married but having a regular partner (1.5%) and single
PROFILES OF MIGRANTS, CHILDREN
Nearly half the children, at the time
their mothers left, were below six years of age. Of
this nearly a third were less than three years of age.
"This is a critically formative
stage of development when adequate physical and emotional
nurturance is essential for the future growth of the
child. Furthermore, this is an age when most would not
have been able to comprehend what was happening, and
if they did, were probably unable to cope with the event,"
the study found.
Only 25.9% of primary caregivers (PCGs)
were fathers while others were close relatives of the
children with nearly three fourths being female, the
majority of them grandmothers.
In around 17% of cases, children were
being looked after by caregivers older than 60. The
research indicated that these age differences between
the child and the caregiver could lead to communication
problems, and problems in education support, as many
of them may not even be literate.
On income and spending patterns, the
report said plans to use the remittances for various
priorities (such as constructing a house, purchasing
land, paying loans, educating children) were only realized
by 15% of the respondents.
"Though the majority said they
were sent regular remittances, many were trapped in
a vicious cycle of poverty that included debt cycles,
unplanned events or emergencies. Expenditure patterns
emerged in the categories of house construction, purchase
of land, health care, clothing, travel for pleasure,
religious or other ceremonies, liquor and cigarettes,
special occasion, food, education savings, and betel.
Other than for the high expenditure elements of house
construction and purchase of land, in daily expenditure
trends, expenditure was highest for food and then, in
descending order, for savings, education and liquor
"Our stepmother is very harsh.
She loves only her children. She hits me, scolds me.
Her children are also like that," a five-year-old
boy was quoted as saying.
The findings indicate that the love,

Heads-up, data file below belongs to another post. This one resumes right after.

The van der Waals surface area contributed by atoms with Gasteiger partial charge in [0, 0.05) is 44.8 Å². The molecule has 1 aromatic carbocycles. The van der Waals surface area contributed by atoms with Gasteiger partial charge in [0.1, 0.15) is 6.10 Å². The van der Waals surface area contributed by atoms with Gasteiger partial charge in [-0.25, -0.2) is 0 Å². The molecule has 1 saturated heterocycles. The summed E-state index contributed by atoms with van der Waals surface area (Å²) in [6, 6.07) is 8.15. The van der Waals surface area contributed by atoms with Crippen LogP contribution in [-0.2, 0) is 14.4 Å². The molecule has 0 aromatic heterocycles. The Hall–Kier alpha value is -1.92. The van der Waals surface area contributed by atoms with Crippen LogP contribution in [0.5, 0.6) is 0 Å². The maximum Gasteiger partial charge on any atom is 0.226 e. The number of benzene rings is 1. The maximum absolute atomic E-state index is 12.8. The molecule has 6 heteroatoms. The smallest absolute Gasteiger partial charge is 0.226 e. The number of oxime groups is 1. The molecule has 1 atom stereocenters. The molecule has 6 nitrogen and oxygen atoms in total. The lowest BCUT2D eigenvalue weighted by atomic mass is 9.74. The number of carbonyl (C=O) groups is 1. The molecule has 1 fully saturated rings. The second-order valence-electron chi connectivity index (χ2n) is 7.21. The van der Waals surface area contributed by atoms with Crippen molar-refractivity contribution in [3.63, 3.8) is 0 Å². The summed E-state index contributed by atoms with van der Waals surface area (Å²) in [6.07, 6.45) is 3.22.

attention and proximity of the mother were not replaced
by even the best caregivers in the estimation of the
children — with 77% of the children indicating
that they felt lonely due to the absence of the mother.
"Father began to drink more with
my mother's departure. He comes drunk and starts quarrelling
with us when there is nothing to eat," a 16-year-old
girl had said. However, according to a 15-year-old-boy,
his father didn't allow them to feel the absence of
their mother. He attempted to attend to their chores
as much as he could.
A higher percentage of husbands of
migrant women admitted to drinking than husbands of
non-migrant women. Daily and weekly alcohol intake was
clearly higher for men in families of migrant women.
The study didn't indicate high levels
of violence by fathers against children, dislodging
the negative perception of fathers as fundamentally
abusive in the absence of the mother.
The educational performance of children
of migrating mothers was clearly lower than that of
The study found that the perceived
high levels of abuse of children by drunken fathers
was not reflected in the interviews, with the reporting
of abuse by only a fraction of the child respondents.
The study has recommended the adoption
of policies to address the needs and concerns of the
children of migrant workers, particularly those below
It suggested the SLBFE should ensure
that families are supported with programmes prior to
the decision to migrate so they have a clear understanding
of childcare support that needs to be in place.